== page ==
2. As a proud Vertix 2 owner, I hate to disappoint. That sweet-sweet dual-frequency all-system GPS will only matter in situations like mountains, deep forests, and extreme urban canyons, i.e. will hardly be applicable most of the time to most people. In regular street and park/light forested areas trail running, I see next to no advantage over Suunto or Garmom. I don’t expect that to change drastically with future firmware updates either.

        As per FB algos replacement, again not quite. COROS doesn’t have all-day stress/body battery and related recovery tracking. Their sleep tracking is a joke. The recovery time is a basic EPOC based timer that doesn’t seem to take your chronic training load into account, nor your faster recoveries like Garmin does via HRV. That leaves us only with TRIM based training load, which everyone does nowadays including Runalyze for free. And two features where COROS actually shines — credit where credit is due — auto-detection of LTR pace/heart rate and race prediction.

        So yeah, plenty of checklist features, no depth… And after seeing bugs I reported to them two years ago and more still unfixed and simple changes like letting you run a structured workout on a treadmill not done after 18 months… I have my doubts. Sure, they are building out the software side way faster than anyone else. But it looks increasingly like a house of cards, something to sell in PowerPoint presentation to prospective investors perhaps…

      3. “… Polar is dropping software development as soon as new watches are released…” really? That’s reason why they bring the Polar Gritx Pro feature form yesterday to the V2 line after 12 months of selling the V2?

      4. this is true however some people do perceive that software updates are quickly stopped.

        Look at the Apple watch 3. It must have been released in about 1963 yet it still supports watchOS 8 from 2021…well. that’s the official line and it’s true. however the old watches just don’t get many of the subtle improvements such as those that require certain bits of hardware but watch 3 owners just don’t really think about that I imagine…they’re happy. Point being: perhaps Polar et al should keep releasing SOME features back to much older watches but not all features

      5. You can, and I said so. Trouble is: it’s really bad, with constant spikes when you do everyday things like making a sandwich in the kitchen 🙂

      6. “Premium design and materials will only take you so far…” yep
        “COROS is they seem to have chosen to match Garmin in a feature check list contest, without gaining any real depth for most of their features.” yep, there is some depth in places.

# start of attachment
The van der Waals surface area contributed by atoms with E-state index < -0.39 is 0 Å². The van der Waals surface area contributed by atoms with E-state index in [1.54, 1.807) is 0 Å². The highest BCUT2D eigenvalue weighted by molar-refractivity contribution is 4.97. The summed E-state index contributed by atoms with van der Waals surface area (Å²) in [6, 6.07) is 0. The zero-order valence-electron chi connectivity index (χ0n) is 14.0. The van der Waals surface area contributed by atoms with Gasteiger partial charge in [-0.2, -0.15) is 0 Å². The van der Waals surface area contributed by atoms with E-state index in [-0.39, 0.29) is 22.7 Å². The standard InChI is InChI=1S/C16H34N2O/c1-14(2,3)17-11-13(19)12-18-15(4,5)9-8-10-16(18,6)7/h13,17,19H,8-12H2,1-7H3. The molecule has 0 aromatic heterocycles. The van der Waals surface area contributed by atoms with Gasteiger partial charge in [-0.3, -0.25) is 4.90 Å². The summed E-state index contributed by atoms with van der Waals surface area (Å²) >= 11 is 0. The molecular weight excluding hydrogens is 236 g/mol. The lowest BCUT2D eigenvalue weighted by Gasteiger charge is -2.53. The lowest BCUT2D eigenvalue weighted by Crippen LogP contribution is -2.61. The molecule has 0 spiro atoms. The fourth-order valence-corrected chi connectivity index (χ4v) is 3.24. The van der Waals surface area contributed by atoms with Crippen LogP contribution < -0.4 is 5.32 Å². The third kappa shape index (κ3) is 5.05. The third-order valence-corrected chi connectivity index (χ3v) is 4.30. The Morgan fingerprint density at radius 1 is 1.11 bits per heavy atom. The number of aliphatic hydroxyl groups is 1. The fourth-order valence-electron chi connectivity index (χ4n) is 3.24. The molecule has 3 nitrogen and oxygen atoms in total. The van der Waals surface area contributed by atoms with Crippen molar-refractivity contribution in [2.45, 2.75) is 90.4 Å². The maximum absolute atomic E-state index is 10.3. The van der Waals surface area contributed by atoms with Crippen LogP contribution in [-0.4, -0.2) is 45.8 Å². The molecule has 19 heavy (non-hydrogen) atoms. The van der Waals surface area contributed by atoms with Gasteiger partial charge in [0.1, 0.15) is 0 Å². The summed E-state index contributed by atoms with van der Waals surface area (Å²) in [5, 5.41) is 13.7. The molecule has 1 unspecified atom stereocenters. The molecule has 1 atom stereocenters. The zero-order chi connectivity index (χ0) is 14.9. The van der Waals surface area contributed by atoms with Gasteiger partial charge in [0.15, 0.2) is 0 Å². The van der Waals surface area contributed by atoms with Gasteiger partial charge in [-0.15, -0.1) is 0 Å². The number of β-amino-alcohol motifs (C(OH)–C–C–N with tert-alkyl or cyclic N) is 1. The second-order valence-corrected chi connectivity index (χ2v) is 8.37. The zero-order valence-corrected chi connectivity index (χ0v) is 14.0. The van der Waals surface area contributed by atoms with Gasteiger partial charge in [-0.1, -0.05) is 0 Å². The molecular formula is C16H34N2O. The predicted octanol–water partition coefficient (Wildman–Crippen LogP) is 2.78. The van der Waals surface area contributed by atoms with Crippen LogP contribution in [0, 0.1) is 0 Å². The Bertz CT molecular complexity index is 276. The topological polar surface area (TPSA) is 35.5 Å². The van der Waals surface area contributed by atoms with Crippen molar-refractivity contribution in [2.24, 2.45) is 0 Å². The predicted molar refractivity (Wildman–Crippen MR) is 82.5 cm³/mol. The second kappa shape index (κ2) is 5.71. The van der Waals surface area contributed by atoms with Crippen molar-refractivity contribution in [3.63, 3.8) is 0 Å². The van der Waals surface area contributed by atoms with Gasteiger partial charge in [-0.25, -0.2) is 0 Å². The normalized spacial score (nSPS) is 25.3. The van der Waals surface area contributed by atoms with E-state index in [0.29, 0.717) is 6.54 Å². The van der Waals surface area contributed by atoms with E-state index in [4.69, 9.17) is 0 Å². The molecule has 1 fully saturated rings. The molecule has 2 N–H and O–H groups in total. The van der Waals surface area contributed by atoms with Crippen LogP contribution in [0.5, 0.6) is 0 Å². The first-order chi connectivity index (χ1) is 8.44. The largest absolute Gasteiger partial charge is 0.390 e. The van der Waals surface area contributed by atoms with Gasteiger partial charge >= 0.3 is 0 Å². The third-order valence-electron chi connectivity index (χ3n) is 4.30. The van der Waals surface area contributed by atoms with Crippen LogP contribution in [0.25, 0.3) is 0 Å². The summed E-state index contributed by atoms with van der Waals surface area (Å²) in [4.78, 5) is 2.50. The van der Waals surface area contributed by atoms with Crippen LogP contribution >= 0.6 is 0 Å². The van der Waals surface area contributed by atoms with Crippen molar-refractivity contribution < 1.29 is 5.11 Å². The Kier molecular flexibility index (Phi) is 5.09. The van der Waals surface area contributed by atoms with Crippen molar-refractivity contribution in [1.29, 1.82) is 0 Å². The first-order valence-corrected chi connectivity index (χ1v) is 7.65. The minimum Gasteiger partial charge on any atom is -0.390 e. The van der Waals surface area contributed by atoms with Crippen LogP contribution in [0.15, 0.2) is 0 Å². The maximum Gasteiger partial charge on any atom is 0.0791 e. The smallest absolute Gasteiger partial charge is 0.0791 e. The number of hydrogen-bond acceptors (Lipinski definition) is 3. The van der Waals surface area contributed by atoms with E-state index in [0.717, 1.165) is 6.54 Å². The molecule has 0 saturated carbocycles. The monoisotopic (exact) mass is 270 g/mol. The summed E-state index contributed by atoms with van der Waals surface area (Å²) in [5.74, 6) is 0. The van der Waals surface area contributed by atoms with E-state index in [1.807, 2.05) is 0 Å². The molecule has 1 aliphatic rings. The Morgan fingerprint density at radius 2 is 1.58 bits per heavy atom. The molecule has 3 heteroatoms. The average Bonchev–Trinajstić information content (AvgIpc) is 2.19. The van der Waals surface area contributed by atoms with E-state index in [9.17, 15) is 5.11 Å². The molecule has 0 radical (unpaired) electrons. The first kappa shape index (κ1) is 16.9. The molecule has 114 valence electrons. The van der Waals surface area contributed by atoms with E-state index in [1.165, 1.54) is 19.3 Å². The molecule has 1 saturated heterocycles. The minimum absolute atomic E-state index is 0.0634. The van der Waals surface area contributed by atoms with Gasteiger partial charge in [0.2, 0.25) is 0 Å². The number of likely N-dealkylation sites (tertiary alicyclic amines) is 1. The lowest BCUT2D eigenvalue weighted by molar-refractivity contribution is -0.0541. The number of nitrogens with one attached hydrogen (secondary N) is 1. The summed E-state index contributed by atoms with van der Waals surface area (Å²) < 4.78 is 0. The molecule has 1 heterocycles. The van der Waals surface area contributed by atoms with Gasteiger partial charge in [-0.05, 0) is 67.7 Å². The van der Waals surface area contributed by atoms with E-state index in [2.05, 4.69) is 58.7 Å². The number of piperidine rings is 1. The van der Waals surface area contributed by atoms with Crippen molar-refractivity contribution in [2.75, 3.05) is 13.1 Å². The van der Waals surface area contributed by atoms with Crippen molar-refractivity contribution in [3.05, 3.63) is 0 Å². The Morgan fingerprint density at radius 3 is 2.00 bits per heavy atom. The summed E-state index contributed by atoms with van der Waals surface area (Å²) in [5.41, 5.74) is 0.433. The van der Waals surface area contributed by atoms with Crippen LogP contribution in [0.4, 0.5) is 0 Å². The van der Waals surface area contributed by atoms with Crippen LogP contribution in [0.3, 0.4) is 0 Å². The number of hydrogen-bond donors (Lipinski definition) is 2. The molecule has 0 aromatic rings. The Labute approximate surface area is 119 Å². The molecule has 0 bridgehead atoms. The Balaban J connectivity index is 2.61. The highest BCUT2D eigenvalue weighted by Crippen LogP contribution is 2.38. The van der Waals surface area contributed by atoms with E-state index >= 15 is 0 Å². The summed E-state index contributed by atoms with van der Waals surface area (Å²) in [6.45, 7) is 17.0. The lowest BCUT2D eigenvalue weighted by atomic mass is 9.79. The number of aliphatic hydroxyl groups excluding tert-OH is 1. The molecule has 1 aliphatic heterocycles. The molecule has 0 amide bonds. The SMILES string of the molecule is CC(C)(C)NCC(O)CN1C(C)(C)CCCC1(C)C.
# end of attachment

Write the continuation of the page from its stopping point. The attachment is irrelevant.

i think we’s all like Polar to innovate with features as quickly as Coros. Coros has proved it’s possible.

        Sadly Coros will need to completely redesign their app and build a web platform in the nearish future. by the same token, the Polar watch interface needs a refresh (and that is a huge task).

      1. I feel they are growing mainly on strength of their former glory. Let me guess: Eastern Europe, EMEA, and maybe some Asia? Latin America perhaps. Same as Nokia once did 😉 with Windows Phone 7.8. Big growth that went bust almost overnight.

        Polar should realize they can’t compete with Garmin, COROS, and Suunto outdoors. They are just too far behind.

        They almost can’t compete with Garmin and now COROS indoors either. Though here with a few gym centered features they have a real shot, given hardware lineup and especially offline recording capabilities of OH1/Verity Sense sensors.

        Polar could have made a play for everyday tracking and fitness, training load, and recovery. Kind of what WHOOP does, but with far more accurate sensors and universally accepted TRIMP CTL/ATL and not WHOOP’s own logarithmically scaled black box. Couple that with import of workouts/plans from third parties like Training Peaks, and you have a real dependable training workhorse.

        Better still, they should have gone back to M600 and released a Grit X Pro based on Wear OS, with offline maps and music and apps, just like Suunto 7, but with external sensors support and fully baked into Polar’s ecosystem.

      2. But that “every day lifestyle” watch would be up against the likes of Apple. I am still on the first Vantage V (and a V650 boxy bike computer) and don’t feel compelled to upgrade to even the grit x pro… A new bike computer would be nice, but no idea how they would go up against Garmin feature-wise…

      3. yes the everyday lifestyle/fitness/tech would never beat apple watch
        yes i like the VV and V650 and they probably do most for what most people need. IF i didn’t run this blog i would probably be perfectly happy with either /both of them!